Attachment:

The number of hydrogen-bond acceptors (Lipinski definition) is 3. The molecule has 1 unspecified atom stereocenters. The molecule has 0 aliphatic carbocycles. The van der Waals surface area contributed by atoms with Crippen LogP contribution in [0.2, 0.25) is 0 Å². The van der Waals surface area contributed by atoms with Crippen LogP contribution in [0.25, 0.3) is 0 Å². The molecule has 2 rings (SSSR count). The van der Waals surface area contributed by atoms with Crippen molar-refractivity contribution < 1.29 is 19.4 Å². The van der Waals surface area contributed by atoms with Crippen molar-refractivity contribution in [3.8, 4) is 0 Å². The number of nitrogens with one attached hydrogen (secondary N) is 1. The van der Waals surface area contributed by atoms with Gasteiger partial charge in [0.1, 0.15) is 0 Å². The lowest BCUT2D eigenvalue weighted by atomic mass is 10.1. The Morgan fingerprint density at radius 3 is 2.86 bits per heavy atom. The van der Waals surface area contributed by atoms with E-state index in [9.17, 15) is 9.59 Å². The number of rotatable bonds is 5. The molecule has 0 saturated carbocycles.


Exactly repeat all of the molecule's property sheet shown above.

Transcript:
The number of hydrogen-bond acceptors (Lipinski definition) is 3. The molecule has 1 unspecified atom stereocenters. The molecule has 0 aliphatic carbocycles. The van der Waals surface area contributed by atoms with Crippen LogP contribution in [0.2, 0.25) is 0 Å². The van der Waals surface area contributed by atoms with Crippen LogP contribution in [0.25, 0.3) is 0 Å². The molecule has 2 rings (SSSR count). The van der Waals surface area contributed by atoms with Crippen molar-refractivity contribution < 1.29 is 19.4 Å². The van der Waals surface area contributed by atoms with Crippen molar-refractivity contribution in [3.8, 4) is 0 Å². The number of nitrogens with one attached hydrogen (secondary N) is 1. The van der Waals surface area contributed by atoms with Gasteiger partial charge in [0.1, 0.15) is 0 Å². The lowest BCUT2D eigenvalue weighted by atomic mass is 10.1. The Morgan fingerprint density at radius 3 is 2.86 bits per heavy atom. The van der Waals surface area contributed by atoms with E-state index in [9.17, 15) is 9.59 Å². The number of rotatable bonds is 5. The molecule has 0 saturated carbocycles.